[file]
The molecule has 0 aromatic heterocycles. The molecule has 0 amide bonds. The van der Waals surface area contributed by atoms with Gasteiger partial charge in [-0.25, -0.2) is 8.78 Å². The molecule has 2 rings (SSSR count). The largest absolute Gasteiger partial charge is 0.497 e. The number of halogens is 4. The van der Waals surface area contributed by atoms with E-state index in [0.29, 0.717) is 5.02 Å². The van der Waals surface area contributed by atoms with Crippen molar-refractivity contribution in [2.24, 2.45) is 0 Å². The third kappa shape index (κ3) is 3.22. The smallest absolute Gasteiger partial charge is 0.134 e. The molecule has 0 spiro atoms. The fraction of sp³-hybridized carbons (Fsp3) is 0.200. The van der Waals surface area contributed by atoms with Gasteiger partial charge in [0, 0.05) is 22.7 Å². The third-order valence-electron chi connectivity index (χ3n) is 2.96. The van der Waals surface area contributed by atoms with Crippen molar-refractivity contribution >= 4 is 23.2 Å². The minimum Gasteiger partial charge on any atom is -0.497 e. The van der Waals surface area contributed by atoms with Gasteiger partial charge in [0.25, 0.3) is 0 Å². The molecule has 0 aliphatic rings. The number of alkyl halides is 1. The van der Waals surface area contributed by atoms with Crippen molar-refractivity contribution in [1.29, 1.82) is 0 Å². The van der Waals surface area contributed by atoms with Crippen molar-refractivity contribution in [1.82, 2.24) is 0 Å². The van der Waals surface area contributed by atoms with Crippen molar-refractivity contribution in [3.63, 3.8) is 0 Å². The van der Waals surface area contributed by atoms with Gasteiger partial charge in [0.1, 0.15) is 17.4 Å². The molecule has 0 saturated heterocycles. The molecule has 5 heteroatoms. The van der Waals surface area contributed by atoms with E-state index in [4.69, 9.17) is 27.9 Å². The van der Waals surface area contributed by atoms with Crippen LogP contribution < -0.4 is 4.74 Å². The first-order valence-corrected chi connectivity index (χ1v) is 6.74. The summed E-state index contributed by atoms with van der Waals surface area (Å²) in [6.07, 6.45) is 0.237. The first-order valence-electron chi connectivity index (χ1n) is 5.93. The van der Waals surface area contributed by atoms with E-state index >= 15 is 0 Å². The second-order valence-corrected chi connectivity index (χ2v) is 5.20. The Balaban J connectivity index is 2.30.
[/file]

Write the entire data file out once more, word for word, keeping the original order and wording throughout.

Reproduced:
The molecule has 0 aromatic heterocycles. The molecule has 0 amide bonds. The van der Waals surface area contributed by atoms with Gasteiger partial charge in [-0.25, -0.2) is 8.78 Å². The molecule has 2 rings (SSSR count). The largest absolute Gasteiger partial charge is 0.497 e. The number of halogens is 4. The van der Waals surface area contributed by atoms with E-state index in [0.29, 0.717) is 5.02 Å². The van der Waals surface area contributed by atoms with Crippen molar-refractivity contribution in [2.24, 2.45) is 0 Å². The third kappa shape index (κ3) is 3.22. The smallest absolute Gasteiger partial charge is 0.134 e. The molecule has 0 spiro atoms. The fraction of sp³-hybridized carbons (Fsp3) is 0.200. The van der Waals surface area contributed by atoms with Gasteiger partial charge in [0, 0.05) is 22.7 Å². The third-order valence-electron chi connectivity index (χ3n) is 2.96. The van der Waals surface area contributed by atoms with Crippen molar-refractivity contribution >= 4 is 23.2 Å². The minimum Gasteiger partial charge on any atom is -0.497 e. The van der Waals surface area contributed by atoms with Gasteiger partial charge in [0.25, 0.3) is 0 Å². The molecule has 0 aliphatic rings. The number of alkyl halides is 1. The van der Waals surface area contributed by atoms with Crippen molar-refractivity contribution in [1.29, 1.82) is 0 Å². The van der Waals surface area contributed by atoms with Crippen molar-refractivity contribution in [1.82, 2.24) is 0 Å². The van der Waals surface area contributed by atoms with Crippen molar-refractivity contribution in [3.63, 3.8) is 0 Å². The van der Waals surface area contributed by atoms with Gasteiger partial charge in [0.1, 0.15) is 17.4 Å². The molecule has 0 saturated heterocycles. The molecule has 5 heteroatoms. The van der Waals surface area contributed by atoms with E-state index in [4.69, 9.17) is 27.9 Å². The van der Waals surface area contributed by atoms with Crippen LogP contribution < -0.4 is 4.74 Å². The first-order valence-corrected chi connectivity index (χ1v) is 6.74. The summed E-state index contributed by atoms with van der Waals surface area (Å²) in [6.07, 6.45) is 0.237. The first-order valence-electron chi connectivity index (χ1n) is 5.93. The van der Waals surface area contributed by atoms with E-state index >= 15 is 0 Å². The second-order valence-corrected chi connectivity index (χ2v) is 5.20. The Balaban J connectivity index is 2.30.